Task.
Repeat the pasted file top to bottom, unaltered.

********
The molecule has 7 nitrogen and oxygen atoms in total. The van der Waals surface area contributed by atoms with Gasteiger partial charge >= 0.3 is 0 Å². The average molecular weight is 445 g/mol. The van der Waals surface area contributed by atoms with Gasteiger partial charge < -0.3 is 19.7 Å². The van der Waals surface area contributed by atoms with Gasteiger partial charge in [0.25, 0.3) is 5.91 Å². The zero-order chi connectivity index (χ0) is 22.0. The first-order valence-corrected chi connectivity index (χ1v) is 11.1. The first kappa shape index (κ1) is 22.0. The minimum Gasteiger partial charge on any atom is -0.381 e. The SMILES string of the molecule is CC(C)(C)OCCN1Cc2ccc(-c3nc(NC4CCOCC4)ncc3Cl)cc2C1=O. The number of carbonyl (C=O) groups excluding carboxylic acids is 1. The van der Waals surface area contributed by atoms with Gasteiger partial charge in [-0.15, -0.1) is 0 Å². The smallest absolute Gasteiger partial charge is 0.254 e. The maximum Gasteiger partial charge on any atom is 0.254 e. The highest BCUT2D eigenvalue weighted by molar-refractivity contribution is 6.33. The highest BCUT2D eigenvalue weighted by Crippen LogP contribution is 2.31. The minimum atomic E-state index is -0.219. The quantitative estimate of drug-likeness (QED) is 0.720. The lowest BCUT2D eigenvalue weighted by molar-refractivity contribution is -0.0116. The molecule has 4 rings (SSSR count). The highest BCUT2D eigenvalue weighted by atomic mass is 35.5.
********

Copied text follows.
The molecule has 7 nitrogen and oxygen atoms in total. The van der Waals surface area contributed by atoms with Gasteiger partial charge >= 0.3 is 0 Å². The average molecular weight is 445 g/mol. The van der Waals surface area contributed by atoms with Gasteiger partial charge < -0.3 is 19.7 Å². The van der Waals surface area contributed by atoms with Gasteiger partial charge in [0.25, 0.3) is 5.91 Å². The zero-order chi connectivity index (χ0) is 22.0. The first-order valence-corrected chi connectivity index (χ1v) is 11.1. The first kappa shape index (κ1) is 22.0. The minimum Gasteiger partial charge on any atom is -0.381 e. The SMILES string of the molecule is CC(C)(C)OCCN1Cc2ccc(-c3nc(NC4CCOCC4)ncc3Cl)cc2C1=O. The number of carbonyl (C=O) groups excluding carboxylic acids is 1. The van der Waals surface area contributed by atoms with Gasteiger partial charge in [-0.15, -0.1) is 0 Å². The smallest absolute Gasteiger partial charge is 0.254 e. The maximum Gasteiger partial charge on any atom is 0.254 e. The highest BCUT2D eigenvalue weighted by molar-refractivity contribution is 6.33. The highest BCUT2D eigenvalue weighted by Crippen LogP contribution is 2.31. The minimum atomic E-state index is -0.219. The quantitative estimate of drug-likeness (QED) is 0.720. The lowest BCUT2D eigenvalue weighted by molar-refractivity contribution is -0.0116. The molecule has 4 rings (SSSR count). The highest BCUT2D eigenvalue weighted by atomic mass is 35.5.